Invaluable Washington Post economics columnist Robert Samuelson calls out President Barack Obama for his "Misleading Medicine." Samuelson writes:
The most misused word in the health care debate is "reform." Everyone wants "reform," but what constitutes "reform" is another matter. If you listen to President Obama, his "reform" will satisfy almost everyone. It will insure the uninsured, control runaway health spending, subdue future budget deficits, preserve choice for patients and improve quality of care. These claims are self-serving exaggerations and political fantasies. They have destroyed what should be a serious national discussion of health care.
The health-care conundrum involves a contradiction that the administration steadfastly obscures: In the short run—meaning four to eight years—government cannot both insure the uninsured and rein in health spending. (emphasis added). Here's why. The notion that the uninsured get little or no care is a myth: They now receive about 50 to 70 percent as much health care as the insured. If they become insured, they would use more health care, possibly as much as today's insured. That would increase both government and private health spending, depending on how the insurance is provided.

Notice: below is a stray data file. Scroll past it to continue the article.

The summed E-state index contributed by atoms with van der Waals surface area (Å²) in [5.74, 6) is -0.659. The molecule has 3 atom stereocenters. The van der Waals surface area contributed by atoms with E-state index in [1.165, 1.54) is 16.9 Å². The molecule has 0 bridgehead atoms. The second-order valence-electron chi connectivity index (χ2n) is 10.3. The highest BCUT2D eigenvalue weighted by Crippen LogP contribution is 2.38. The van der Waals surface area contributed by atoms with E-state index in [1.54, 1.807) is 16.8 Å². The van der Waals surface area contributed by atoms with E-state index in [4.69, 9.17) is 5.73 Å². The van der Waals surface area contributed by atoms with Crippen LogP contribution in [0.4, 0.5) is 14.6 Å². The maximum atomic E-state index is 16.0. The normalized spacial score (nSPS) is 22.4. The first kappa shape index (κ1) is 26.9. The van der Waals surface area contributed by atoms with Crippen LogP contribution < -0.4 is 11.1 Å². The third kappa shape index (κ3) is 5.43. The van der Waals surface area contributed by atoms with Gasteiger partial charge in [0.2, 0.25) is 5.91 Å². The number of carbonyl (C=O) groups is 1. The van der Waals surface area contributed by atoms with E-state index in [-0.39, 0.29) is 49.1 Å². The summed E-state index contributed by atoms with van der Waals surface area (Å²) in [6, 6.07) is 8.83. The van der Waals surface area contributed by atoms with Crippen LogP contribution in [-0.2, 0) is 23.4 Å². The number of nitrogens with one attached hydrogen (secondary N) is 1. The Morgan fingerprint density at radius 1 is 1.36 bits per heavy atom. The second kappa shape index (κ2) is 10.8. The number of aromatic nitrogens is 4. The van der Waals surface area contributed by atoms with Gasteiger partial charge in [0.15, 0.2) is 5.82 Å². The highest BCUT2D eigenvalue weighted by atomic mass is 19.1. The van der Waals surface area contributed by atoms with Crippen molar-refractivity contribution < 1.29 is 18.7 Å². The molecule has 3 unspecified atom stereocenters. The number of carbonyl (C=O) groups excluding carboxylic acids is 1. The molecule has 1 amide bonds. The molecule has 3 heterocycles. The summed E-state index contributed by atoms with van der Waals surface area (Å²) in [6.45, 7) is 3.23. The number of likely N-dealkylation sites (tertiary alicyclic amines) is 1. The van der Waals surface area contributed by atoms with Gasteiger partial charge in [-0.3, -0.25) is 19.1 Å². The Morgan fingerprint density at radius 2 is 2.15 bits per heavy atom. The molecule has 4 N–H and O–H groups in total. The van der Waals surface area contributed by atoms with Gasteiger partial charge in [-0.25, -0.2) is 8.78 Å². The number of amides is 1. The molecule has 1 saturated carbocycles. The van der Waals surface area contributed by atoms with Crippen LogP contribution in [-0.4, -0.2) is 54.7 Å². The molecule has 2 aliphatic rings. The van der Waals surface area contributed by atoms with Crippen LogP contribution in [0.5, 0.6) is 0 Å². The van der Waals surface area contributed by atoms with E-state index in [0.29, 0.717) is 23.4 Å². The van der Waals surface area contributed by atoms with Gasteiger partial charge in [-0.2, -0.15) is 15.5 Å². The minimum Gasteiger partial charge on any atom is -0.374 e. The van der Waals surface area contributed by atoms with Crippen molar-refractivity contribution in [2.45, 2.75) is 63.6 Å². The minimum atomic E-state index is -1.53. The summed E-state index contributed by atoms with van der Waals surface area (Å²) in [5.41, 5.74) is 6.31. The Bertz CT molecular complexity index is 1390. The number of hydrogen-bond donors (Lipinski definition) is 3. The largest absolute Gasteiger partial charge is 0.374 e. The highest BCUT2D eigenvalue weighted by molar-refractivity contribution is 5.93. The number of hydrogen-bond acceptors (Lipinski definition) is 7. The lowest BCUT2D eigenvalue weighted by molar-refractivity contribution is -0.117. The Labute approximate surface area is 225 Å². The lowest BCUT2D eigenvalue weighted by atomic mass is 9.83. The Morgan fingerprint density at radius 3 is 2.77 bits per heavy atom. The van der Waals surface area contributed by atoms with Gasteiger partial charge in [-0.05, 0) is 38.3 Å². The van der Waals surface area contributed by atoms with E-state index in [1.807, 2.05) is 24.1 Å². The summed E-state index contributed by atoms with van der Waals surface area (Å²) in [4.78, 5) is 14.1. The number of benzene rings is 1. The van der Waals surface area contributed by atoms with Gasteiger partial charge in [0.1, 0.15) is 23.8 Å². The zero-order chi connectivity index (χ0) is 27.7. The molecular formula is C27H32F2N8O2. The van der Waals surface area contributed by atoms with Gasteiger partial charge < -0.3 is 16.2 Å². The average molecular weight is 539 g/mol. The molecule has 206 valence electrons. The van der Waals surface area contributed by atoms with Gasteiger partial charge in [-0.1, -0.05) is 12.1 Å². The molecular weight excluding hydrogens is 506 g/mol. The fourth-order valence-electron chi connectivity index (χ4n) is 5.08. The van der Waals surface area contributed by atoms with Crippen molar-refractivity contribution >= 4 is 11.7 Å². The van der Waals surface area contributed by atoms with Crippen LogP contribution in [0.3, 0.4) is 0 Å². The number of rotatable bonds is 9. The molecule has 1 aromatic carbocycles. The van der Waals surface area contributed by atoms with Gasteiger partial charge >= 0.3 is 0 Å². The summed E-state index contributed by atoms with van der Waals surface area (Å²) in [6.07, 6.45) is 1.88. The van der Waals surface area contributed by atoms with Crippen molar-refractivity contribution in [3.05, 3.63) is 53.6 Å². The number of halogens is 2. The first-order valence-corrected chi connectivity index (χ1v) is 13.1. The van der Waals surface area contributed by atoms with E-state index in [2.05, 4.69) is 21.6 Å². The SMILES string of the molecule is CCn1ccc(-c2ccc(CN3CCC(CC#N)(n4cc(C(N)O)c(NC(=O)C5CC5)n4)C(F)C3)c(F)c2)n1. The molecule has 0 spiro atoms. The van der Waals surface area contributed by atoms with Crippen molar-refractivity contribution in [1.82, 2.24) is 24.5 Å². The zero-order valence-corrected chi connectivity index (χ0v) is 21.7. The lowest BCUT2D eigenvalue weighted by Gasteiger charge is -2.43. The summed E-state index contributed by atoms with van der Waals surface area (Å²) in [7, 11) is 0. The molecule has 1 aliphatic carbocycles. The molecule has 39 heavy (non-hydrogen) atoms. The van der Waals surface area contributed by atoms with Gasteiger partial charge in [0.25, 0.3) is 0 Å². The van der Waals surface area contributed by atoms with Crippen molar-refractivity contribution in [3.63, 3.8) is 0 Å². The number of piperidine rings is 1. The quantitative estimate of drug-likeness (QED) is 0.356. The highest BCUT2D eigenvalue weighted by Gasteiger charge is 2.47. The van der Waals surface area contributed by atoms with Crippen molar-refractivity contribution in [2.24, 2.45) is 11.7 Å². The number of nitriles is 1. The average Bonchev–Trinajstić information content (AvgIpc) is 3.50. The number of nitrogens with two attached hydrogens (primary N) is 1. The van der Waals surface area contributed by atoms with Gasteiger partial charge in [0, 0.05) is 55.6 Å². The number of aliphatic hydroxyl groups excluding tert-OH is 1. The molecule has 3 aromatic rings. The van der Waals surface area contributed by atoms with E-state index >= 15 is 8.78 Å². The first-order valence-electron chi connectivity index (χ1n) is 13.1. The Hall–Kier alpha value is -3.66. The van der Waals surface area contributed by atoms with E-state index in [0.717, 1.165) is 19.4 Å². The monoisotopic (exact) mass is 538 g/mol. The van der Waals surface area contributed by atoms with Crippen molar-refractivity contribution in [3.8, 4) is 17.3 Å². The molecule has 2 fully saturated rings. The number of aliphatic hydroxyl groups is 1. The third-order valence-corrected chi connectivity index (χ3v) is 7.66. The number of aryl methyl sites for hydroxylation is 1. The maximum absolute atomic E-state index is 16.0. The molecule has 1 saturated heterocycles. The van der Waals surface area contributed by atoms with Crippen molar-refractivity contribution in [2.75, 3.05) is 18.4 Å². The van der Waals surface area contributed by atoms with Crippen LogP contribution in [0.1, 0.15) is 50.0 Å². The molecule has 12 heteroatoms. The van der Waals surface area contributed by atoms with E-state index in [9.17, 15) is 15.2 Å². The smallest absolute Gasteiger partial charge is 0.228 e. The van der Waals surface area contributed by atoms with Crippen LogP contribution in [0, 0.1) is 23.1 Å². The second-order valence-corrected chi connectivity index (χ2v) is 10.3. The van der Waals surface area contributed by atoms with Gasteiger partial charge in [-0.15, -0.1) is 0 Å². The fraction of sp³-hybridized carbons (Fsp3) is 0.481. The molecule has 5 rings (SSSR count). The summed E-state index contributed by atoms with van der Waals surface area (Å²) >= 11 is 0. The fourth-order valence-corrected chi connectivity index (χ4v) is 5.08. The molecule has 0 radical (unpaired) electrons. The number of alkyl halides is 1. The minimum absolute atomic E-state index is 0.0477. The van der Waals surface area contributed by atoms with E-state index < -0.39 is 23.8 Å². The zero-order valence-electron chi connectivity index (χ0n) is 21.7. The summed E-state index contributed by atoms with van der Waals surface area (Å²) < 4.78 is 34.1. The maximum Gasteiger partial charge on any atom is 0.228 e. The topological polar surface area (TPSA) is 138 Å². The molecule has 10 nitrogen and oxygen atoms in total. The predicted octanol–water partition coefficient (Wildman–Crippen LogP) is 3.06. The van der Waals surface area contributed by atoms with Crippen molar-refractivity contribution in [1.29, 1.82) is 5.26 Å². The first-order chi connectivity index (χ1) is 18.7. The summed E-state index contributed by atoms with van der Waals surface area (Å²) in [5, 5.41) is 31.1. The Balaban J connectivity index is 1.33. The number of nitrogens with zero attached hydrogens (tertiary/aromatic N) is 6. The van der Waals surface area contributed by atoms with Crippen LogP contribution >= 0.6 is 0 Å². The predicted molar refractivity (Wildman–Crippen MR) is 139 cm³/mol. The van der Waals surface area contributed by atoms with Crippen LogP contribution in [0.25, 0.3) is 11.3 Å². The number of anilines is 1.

See also my colleague Shikha Dalmia's excellent column on Obama's health care "reform" dishonesty here.